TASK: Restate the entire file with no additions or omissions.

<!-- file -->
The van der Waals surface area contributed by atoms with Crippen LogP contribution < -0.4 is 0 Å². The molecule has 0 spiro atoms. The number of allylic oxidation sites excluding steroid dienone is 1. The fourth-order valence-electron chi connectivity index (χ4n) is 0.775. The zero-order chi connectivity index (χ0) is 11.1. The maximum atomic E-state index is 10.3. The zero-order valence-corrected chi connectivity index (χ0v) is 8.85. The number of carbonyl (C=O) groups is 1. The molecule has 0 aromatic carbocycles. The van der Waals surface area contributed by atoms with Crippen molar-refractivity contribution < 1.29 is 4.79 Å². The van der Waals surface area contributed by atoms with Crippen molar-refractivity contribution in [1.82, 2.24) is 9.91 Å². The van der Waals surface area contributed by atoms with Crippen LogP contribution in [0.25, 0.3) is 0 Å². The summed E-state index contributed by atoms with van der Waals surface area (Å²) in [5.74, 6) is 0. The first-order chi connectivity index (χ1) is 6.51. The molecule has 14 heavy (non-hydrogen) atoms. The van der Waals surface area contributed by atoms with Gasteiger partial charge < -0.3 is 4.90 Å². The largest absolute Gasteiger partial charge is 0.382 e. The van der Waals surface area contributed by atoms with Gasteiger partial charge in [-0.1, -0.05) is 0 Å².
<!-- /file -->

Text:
The van der Waals surface area contributed by atoms with Crippen LogP contribution < -0.4 is 0 Å². The molecule has 0 spiro atoms. The number of allylic oxidation sites excluding steroid dienone is 1. The fourth-order valence-electron chi connectivity index (χ4n) is 0.775. The zero-order chi connectivity index (χ0) is 11.1. The maximum atomic E-state index is 10.3. The zero-order valence-corrected chi connectivity index (χ0v) is 8.85. The number of carbonyl (C=O) groups is 1. The molecule has 0 aromatic carbocycles. The van der Waals surface area contributed by atoms with Crippen molar-refractivity contribution < 1.29 is 4.79 Å². The van der Waals surface area contributed by atoms with Crippen molar-refractivity contribution in [1.82, 2.24) is 9.91 Å². The van der Waals surface area contributed by atoms with Crippen LogP contribution in [0.25, 0.3) is 0 Å². The summed E-state index contributed by atoms with van der Waals surface area (Å²) in [5.74, 6) is 0. The first-order chi connectivity index (χ1) is 6.51. The molecule has 14 heavy (non-hydrogen) atoms. The van der Waals surface area contributed by atoms with Gasteiger partial charge < -0.3 is 4.90 Å². The largest absolute Gasteiger partial charge is 0.382 e. The van der Waals surface area contributed by atoms with Gasteiger partial charge in [-0.1, -0.05) is 0 Å².